For the Nigeria Police, this is question of life and death for any citizen at any time, and it is the foundation of the grief and pain throughout the country. When they shoot your twin brother to death in Lokoja, or burn down your family home in Biu, or make your mother a paraplegic in Port Harcourt, it is the end of the story: they account to nobody.

Last week, as I curated material on EndSARS,the anguish was palpable throughout the country. But it was also emanating from several cities in Ireland, England, the United States, France, Canada, Switzerland, Germany, and Ghana. And it occurred to me that that the future, if it is to arrive, must begin with the past.

Part of that past is not only the police, it is also their enablers: the civilians who nurtured the beast or used it to destroy friends, enemies, communities and the common interest. Some members of the older generations, including parents of today’s activists, are guilty of a variety of crimes.
It is also fascinating to review the Nigeria Police concerning its establishment, particularly Section 214 of the constitution which puts it in place.

The following, according to the Police Acts and Regulations, include its duties:
• The prevention and detection of crime;
• The apprehension of offenders;
• The preservation of law and order;
• The protection of life and property;
• The due enforcement of laws and regulations with which they are directly charged.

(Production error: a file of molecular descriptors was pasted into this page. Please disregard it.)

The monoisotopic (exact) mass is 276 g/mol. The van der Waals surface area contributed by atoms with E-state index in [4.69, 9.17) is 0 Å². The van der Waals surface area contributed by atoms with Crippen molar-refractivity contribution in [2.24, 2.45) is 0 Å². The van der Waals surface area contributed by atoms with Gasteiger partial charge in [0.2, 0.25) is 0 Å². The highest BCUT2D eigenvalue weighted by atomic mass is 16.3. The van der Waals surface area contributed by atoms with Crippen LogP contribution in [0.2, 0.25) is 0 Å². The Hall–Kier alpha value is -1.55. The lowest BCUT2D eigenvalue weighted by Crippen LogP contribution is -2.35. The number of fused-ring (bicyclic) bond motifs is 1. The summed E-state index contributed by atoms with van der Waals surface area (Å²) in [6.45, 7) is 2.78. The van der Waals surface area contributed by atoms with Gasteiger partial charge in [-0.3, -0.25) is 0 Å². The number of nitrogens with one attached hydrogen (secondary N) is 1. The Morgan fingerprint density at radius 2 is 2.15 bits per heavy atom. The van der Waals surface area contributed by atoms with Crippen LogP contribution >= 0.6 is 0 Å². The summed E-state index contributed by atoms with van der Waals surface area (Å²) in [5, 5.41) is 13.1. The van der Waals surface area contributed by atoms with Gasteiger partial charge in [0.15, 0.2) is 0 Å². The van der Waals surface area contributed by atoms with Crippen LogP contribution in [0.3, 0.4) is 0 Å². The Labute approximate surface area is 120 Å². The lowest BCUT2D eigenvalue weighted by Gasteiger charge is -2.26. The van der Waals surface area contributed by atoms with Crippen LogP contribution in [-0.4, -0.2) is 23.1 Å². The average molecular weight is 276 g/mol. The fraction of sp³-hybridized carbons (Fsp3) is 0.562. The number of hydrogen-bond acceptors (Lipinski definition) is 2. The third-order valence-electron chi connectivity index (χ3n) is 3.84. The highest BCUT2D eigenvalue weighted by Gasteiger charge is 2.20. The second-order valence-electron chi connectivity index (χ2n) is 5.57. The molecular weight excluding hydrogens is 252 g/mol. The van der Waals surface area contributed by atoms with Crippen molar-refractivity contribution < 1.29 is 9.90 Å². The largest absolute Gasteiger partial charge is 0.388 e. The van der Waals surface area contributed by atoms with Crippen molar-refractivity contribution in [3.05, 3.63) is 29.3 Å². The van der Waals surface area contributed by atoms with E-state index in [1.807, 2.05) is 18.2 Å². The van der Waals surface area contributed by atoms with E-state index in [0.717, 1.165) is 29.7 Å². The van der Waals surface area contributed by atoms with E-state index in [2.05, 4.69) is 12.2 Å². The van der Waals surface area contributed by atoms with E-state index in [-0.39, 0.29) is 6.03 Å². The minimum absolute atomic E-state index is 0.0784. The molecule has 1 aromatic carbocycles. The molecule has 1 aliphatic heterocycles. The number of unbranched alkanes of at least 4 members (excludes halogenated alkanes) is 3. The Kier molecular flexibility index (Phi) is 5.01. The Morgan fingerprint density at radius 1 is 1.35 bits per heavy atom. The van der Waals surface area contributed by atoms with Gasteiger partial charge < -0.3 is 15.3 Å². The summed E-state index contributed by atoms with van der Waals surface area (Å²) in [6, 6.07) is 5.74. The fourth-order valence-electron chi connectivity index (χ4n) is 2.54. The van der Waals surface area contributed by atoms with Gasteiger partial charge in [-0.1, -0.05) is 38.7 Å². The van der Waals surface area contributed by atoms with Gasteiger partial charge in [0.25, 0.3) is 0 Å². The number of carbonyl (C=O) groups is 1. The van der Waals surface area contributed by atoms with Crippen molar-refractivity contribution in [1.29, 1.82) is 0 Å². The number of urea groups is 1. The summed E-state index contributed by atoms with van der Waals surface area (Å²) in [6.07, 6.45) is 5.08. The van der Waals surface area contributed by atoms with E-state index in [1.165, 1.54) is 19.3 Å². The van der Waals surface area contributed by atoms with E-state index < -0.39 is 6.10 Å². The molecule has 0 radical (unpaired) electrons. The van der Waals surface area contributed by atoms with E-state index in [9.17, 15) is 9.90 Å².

Note the eloquent silence about its management and reporting. And that is partly why the current Inspector General of Police rushed out last week, within hours of his ‘dissolution’ of SARS, to replace it with another animal he called SWAT (Special Weapons and Tactics). Members of this new body were to commence training as soon as this morning.

The problem is that the IGP is responsible to nobody, and often manipulates everyone. For instance: how many “offenders” were apprehended in 2018 or 2019? How many people were arrested, for what offences, and how many were prosecuted? How many were arrested by SARS or the regular police, and how many did they kill?

The IGP cannot say because he is not required to. The commissioners in each state cannot answer and they do not care to.
This is the reason policemen not only extort money but take lives as often as they please. Because as a rule in public life in Nigeria, the first objective of the powerful is to eliminate or neglect the reporting requirement.

EndSARS must EndTHIS, and thereby begin the process of protecting the future against the present. SWAT cannot be different from SARS unless there is a clear reporting standard which requires each unit to account at the end of each shift, with full statistics on its engagement with civilians declaring arrests, fatalities, and usage of bullets.

In principle, that will enable commissioners to report to Force Headquarters with basic figures, and in detail at the end of each month. At the end of the year, the IGP then accounts to the legislature. They must be held accountable.

And so, Nigerian youth, I wish you well and thank you for waking up. But you must understand that the government and its enablers hate you and what you are doing. Your success means their failure, and if means they can remain in power, they do not really mind the police killing or maiming you. In the words of the old book, “This is our chance.”